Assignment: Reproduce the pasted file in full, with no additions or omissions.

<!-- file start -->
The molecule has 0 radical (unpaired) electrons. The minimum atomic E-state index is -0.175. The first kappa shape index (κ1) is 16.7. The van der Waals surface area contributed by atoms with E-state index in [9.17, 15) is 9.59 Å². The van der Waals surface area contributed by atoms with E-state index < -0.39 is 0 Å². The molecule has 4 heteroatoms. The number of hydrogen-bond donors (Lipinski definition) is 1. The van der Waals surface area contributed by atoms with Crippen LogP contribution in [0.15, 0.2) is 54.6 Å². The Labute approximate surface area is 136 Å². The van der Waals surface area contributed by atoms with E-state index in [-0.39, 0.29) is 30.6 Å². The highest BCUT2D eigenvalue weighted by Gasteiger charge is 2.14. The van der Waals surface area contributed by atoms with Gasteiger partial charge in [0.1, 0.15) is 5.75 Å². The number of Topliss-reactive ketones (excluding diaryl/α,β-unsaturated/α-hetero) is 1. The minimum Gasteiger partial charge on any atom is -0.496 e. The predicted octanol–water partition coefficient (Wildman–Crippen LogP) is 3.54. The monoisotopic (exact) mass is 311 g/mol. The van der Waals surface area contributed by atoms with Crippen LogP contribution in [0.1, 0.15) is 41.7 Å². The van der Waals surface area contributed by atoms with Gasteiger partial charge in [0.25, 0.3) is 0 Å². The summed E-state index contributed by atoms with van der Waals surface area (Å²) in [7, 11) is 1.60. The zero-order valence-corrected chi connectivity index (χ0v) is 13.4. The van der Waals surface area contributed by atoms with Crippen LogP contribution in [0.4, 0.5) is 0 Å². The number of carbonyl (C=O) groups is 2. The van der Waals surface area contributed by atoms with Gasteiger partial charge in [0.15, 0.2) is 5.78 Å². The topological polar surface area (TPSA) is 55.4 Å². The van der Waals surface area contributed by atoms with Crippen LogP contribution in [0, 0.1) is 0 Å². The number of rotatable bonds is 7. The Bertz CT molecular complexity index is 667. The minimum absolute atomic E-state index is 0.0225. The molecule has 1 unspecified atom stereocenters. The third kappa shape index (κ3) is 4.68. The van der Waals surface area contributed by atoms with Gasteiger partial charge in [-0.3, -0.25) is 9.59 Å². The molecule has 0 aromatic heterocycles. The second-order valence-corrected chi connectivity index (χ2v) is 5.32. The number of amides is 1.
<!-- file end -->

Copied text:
The molecule has 0 radical (unpaired) electrons. The minimum atomic E-state index is -0.175. The first kappa shape index (κ1) is 16.7. The van der Waals surface area contributed by atoms with E-state index in [9.17, 15) is 9.59 Å². The van der Waals surface area contributed by atoms with E-state index < -0.39 is 0 Å². The molecule has 4 heteroatoms. The number of hydrogen-bond donors (Lipinski definition) is 1. The van der Waals surface area contributed by atoms with Crippen LogP contribution in [0.15, 0.2) is 54.6 Å². The Labute approximate surface area is 136 Å². The van der Waals surface area contributed by atoms with E-state index in [-0.39, 0.29) is 30.6 Å². The highest BCUT2D eigenvalue weighted by Gasteiger charge is 2.14. The van der Waals surface area contributed by atoms with Gasteiger partial charge in [0.1, 0.15) is 5.75 Å². The number of Topliss-reactive ketones (excluding diaryl/α,β-unsaturated/α-hetero) is 1. The minimum Gasteiger partial charge on any atom is -0.496 e. The predicted octanol–water partition coefficient (Wildman–Crippen LogP) is 3.54. The monoisotopic (exact) mass is 311 g/mol. The van der Waals surface area contributed by atoms with Crippen LogP contribution in [0.1, 0.15) is 41.7 Å². The van der Waals surface area contributed by atoms with Gasteiger partial charge in [0.25, 0.3) is 0 Å². The summed E-state index contributed by atoms with van der Waals surface area (Å²) in [7, 11) is 1.60. The zero-order valence-corrected chi connectivity index (χ0v) is 13.4. The van der Waals surface area contributed by atoms with Crippen LogP contribution in [0.4, 0.5) is 0 Å². The number of carbonyl (C=O) groups is 2. The van der Waals surface area contributed by atoms with Gasteiger partial charge in [0.15, 0.2) is 5.78 Å². The topological polar surface area (TPSA) is 55.4 Å². The van der Waals surface area contributed by atoms with Crippen LogP contribution in [0, 0.1) is 0 Å². The number of rotatable bonds is 7. The Bertz CT molecular complexity index is 667. The minimum absolute atomic E-state index is 0.0225. The molecule has 1 unspecified atom stereocenters. The third kappa shape index (κ3) is 4.68. The van der Waals surface area contributed by atoms with Gasteiger partial charge in [-0.3, -0.25) is 9.59 Å². The molecule has 0 aromatic heterocycles. The second-order valence-corrected chi connectivity index (χ2v) is 5.32. The number of amides is 1.